What are composting conditions?

Compostable packaging needs to be in composting conditions in order to compost. Industrial composting creates the perfect balance of microbes, moisture and warmth, so that compostable packaging can be included in food waste recycling. Home composting conditions vary with the skill of the householder, so we don’t make any claims there, but there have been successful trials using hot compost bins.

Is Vegware suitable for on-site composting?

Where collections aren’t possible, some on-site composting systems can process used Vegware with food waste. If your site has some outside space and would be interested in discussing options, just get in touch.

Where is it easiest to capture used compostables?

Vegware’s main clients are contract caterers who operate cafés and restaurants in universities, office buildings or zoos. In enclosed sites like these and at events, used Vegware can be captured within the site’s bins, which allows us to work with their waste teams to set up composting schemes. Cup recycling schemes are making huge strides; ours is a solution for all disposables and food waste, not just cups.

Why is education so important?

A key part of the switch-over is education and behaviour change, creating clear bin signage and training everyone involved – from customers to catering managers and waste operatives. The last thing we want is to send contaminated waste to composting facilities. So education is very important, and it’s something we take seriously here at Vegware.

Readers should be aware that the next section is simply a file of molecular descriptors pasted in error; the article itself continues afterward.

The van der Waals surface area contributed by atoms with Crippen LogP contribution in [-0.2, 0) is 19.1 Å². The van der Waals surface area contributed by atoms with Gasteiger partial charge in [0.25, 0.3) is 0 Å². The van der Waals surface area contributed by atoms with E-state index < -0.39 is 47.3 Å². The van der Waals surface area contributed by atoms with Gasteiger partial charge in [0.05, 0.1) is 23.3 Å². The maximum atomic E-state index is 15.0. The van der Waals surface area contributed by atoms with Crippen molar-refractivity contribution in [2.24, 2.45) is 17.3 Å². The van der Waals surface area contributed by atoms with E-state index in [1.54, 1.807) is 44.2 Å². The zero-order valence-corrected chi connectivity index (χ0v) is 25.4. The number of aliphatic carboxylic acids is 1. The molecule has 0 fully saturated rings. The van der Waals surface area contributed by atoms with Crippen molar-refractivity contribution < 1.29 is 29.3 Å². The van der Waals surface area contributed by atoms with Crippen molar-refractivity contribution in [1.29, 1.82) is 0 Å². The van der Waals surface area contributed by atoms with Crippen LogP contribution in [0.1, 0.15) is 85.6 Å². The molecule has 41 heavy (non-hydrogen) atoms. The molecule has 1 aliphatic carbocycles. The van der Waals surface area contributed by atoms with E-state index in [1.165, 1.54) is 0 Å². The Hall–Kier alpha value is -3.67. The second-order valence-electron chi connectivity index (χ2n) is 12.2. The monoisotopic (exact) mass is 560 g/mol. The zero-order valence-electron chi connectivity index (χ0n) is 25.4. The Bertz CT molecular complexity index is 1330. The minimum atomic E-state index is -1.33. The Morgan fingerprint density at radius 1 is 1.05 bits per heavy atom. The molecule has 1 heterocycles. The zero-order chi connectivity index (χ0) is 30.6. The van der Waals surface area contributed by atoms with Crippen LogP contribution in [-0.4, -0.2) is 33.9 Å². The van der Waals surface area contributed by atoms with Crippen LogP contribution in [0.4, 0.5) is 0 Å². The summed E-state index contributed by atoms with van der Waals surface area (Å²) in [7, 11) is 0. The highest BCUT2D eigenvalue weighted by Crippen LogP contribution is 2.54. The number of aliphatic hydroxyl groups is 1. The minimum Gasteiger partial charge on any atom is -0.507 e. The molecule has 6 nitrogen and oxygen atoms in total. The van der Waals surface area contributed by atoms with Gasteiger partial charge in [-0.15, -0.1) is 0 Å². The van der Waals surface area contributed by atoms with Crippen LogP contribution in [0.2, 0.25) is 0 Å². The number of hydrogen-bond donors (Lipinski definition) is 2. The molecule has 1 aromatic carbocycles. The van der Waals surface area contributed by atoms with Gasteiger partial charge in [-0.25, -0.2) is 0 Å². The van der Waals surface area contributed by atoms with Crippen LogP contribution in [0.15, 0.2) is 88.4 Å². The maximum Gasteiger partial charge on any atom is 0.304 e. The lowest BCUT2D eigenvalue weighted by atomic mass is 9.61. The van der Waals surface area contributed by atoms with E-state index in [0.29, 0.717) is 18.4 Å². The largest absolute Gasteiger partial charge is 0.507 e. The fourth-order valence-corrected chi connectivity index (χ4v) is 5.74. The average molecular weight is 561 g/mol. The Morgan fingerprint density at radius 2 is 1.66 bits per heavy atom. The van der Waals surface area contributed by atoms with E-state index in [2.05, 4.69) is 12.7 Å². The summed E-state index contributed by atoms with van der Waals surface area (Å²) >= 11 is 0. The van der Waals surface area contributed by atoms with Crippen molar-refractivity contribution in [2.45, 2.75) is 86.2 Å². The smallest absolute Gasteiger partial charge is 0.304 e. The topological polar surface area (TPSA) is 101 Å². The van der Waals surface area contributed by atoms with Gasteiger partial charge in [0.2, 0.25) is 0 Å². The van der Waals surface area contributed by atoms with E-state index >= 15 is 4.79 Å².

What about on-the-go?

Compostables face exactly the same issue as all disposables on-the-go: how to capture it once it’s walked out the door? Schemes collecting any on-the-go recycling (including plastic-lined cups), depend on consumers finding the right bin, and not accidentally contaminating it with the wrong materials. The right ‘binfrastrucure’ is needed, but those bins need to be used correctly. That means clear messaging and consumer education is vital to make sure what is collected is good enough to be recycled. 

The thing is, exactly the same challenges (binfrastructure + behaviour) apply to all recycling – whether that’s plastic-lined cups, plastic bottles, or compostable disposables. Compostables are not the enemy. We’re fighting the same challenges, with the same goal: better recycling.

Home composting

Vegware's eco packaging is made of various natural materials.  Card and paper-based Vegware can be composted at home, such as:

  • Paper bags
  • Food cartons
  • Hot cups
  • Soup containers
  • Bagasse takeaway boxes and tableware
  • Certified compostable food waste bin liners
  • Natureflex bags (certified for home composting)

Vegware suggests that any paper or cardboard based products would compost at home in a well managed and maintained compost bin.  Vegware products may take longer to home compost than the usual 12 weeks commercial composting time because the conditions in home composting operations are often dependant upon the type and size of the composting bin, the heat temperature achieved inside the composting bin, and how well maintained the bin is kept.

As with any raw material or "brown" mix, it is advised to tear or shred the material into smaller pieces before adding to a composter. 

Please note that corn starch-based Vegware, such as cold cups and lids, deli containers and lids, cutlery, hot cup lids and cornstarch windows, need to go to a commercial food waste recycling or composting facility.

There’s a major opportunity for change in Australian recycling right now.

Compostables are the only practical solution for food-contaminated disposables. 
The more businesses that go compostable, the faster we can achieve this much-needed change.